Dr Gary L Ginsberg and Justine Van Hemert
Modern technology does not just connect people. It facilitates falling in love.
At least that's what happened to Gary and Justine. So much so they were engaged on their second 'real' date.
Justine was living in Serbia, on a two-year diplomatic posting, when she met Gary on an internet dating site. They began bonding over email and a week later they had their first Skype. The attraction was instant and more "wonderful... in real time."
About two months later they met, in the flesh, for the first time. The meeting took place in Paris, where Gary, an American toxicologist, was lecturing. It began with "an hour and a half hug at Charles DeGaulle Airport."
It's an impressively long hug, but they could have been longer.
"We had our roller bags at the airport and had to negotiate the French rail system. Gary's roller bag got stuck in the turnstile and he literally couldn't go forward or backward. If it wasn't for a friendly Parisian who paid his fare and pushed Gary and his bag back out we would still be stuck there."
Once they escaped the airport, they took their time discovering each other's nuances. "Justine loves old book shops where she literally sniffs the history on every page," Gary says. While Justine learned that, "Gary does his best scientific thinking on the back of takeaway menus and cocktail napkins."
Since that time they have had their relationship tested. And they have passed every time. They ran up a $750 phone bill when Justine was stuck at a snowed-in Heathrow airport. They have also dealt with "distance, time zone differences when catching up on skype, long stretches away from each other. But, these obstacles were tests of the strength and commitment of our relationship. We have come through against great odds because we never underestimated the power of our love."
Six months after that first email and on their second ever face-to-face meeting, "we had a romantic rendezvous in London for Valentine's Day weekend."
Gary had a ring with him and was planning to propose by weekend's end. However, he couldn't resist popping the question on the first night. Justine, of course said 'yes'. It was lucky she did because she promptly got nasty case of pneumonia.
Bridging distances and making those distances work has been a theme in their relationship. It was something that also extended to their wedding.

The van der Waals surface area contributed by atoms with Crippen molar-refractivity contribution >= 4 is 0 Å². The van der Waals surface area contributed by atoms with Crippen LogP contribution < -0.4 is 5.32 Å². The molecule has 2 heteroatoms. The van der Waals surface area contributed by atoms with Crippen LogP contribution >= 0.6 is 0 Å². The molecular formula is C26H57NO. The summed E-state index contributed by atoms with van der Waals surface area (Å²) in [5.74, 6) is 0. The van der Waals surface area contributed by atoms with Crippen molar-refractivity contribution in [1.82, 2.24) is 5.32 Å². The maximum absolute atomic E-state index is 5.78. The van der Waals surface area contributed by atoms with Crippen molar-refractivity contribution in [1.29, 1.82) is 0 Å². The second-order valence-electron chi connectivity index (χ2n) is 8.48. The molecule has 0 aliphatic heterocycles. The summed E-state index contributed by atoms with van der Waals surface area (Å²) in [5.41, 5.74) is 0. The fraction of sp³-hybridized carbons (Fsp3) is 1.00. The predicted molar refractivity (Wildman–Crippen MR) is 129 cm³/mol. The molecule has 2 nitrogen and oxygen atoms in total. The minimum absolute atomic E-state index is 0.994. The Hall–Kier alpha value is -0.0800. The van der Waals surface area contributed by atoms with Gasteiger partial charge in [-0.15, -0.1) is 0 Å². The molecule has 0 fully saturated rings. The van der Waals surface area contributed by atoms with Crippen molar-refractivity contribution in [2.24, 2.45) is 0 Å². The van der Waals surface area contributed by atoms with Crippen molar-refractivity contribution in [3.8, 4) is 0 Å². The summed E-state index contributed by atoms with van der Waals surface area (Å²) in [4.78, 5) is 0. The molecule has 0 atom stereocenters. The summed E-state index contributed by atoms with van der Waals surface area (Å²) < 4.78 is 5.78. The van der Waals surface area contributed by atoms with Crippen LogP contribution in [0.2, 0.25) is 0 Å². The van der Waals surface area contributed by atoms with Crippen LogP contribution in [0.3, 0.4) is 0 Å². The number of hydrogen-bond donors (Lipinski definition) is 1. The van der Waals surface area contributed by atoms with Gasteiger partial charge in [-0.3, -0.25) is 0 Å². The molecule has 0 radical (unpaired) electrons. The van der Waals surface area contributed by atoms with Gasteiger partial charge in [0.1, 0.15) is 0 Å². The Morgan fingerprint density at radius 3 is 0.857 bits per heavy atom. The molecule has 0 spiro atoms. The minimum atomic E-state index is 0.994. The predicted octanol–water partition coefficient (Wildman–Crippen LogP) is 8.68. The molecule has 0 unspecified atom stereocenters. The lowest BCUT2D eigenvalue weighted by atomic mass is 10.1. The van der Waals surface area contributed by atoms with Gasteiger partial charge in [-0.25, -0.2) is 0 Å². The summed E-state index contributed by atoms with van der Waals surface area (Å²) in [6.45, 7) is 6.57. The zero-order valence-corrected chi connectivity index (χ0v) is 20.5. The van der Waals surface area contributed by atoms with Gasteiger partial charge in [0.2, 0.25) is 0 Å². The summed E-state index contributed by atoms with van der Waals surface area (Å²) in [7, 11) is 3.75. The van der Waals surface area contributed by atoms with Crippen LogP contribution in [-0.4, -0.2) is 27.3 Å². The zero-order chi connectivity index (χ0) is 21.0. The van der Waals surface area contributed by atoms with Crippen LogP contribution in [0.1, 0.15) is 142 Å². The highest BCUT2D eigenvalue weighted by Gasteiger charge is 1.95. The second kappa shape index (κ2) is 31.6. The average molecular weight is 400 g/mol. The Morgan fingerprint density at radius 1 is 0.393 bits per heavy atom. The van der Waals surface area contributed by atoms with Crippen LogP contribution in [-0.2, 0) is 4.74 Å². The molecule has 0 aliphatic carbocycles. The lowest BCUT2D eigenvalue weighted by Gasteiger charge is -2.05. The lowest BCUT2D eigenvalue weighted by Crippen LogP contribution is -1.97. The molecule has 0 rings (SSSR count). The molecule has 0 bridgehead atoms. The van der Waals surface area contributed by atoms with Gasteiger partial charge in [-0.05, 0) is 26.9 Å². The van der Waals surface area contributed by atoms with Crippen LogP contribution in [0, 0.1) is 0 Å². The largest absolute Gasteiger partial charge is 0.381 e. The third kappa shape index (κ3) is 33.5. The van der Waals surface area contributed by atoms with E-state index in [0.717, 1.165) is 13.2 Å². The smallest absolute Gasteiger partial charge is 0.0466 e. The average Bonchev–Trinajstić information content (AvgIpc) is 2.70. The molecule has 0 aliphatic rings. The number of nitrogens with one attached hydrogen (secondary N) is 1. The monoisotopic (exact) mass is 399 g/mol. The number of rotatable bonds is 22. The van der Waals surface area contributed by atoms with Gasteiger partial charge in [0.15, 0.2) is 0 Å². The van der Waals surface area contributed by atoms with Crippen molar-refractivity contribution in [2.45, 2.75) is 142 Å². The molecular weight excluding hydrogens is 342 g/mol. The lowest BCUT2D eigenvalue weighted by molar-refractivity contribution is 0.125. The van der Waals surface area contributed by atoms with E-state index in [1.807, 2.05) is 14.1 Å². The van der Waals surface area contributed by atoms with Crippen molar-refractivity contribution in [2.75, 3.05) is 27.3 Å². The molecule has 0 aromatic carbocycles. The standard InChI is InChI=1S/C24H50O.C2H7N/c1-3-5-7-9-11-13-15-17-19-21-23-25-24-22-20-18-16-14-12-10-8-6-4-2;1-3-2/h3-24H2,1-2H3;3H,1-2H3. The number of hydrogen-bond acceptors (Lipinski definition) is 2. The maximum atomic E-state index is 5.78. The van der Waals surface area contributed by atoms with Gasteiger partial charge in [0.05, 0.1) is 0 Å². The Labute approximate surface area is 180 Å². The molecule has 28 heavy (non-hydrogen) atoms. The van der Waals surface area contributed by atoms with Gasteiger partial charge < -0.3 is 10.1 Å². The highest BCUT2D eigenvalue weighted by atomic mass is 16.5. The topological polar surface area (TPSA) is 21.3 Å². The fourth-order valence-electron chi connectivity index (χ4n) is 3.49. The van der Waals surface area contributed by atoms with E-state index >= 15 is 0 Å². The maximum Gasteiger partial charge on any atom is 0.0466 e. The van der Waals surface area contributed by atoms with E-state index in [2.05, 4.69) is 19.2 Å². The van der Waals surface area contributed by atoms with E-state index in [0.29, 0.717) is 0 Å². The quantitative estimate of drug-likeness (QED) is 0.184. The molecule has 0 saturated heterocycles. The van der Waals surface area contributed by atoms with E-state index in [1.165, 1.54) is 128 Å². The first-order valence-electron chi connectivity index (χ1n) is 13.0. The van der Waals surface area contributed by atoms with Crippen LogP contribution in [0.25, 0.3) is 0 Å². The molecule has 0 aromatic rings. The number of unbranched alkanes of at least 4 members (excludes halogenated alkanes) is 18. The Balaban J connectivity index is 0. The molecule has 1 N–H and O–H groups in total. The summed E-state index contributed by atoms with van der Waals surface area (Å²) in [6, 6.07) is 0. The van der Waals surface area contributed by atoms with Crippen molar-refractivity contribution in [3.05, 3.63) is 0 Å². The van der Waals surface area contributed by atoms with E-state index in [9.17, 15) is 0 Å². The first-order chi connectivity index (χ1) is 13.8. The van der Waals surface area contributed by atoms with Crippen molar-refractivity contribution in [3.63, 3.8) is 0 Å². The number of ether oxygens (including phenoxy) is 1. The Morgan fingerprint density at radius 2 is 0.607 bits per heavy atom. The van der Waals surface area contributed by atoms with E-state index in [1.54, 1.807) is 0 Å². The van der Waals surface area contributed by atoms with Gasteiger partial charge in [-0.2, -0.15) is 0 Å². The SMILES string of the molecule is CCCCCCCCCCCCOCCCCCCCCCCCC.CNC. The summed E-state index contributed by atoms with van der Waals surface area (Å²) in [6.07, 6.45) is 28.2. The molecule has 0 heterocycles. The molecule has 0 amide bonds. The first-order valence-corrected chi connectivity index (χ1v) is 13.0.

With 70 family and friends scattered around the world, there was to be a lot of travelling involved. So, Justine and Gary decided to minimise the carbon footprint.
"We were thrilled that our family and friends who live all over the world were able to join us on our special day," they say. "As a way of sharing our joy with the world and reducing our environmental impact we offset the carbon emissions of all of the flights taken by our family and friends who attended the wedding. In total seven return flights were offset representing 58 tonnes of carbon."
The "Irish/Scottish/Jewish" ceremony was complete with the respective traditions. There was a Huppah (a wedding canopy), Celtic handfasting (binding the bride and groom's hands together) an Irish harpist and family cande-lighting ceremony.
Justine was given away by her three sons while Gary had his 90 year old uncle and "two beautiful daughters" fly out from America to celebrate.
Justine's youngest son pinned Gary with the family tartan, welcoming him into the family. He is now proud to be part of the 12 tribes (of Israel) and a Scottish clan.
"We are great companions, best friends in so many ways," they say. It's a busy, bubbly life they have "keeping six conversations and five children going at once and sometimes finding a bit of quiet to just appreciate the miracle of what we have created.
Thankfully, "we have a similar sense of humour [and] appreciate the funny life events that just keep happening, if you pay attention. Who needs sitcoms?"
The bride wore a scarlet silk dress by Brides of Armadale. It had crystal and pearl beading on the bodice in the shape of Irish shamrocks.
They honeymooned in Hawaii
Lars Paysen Photography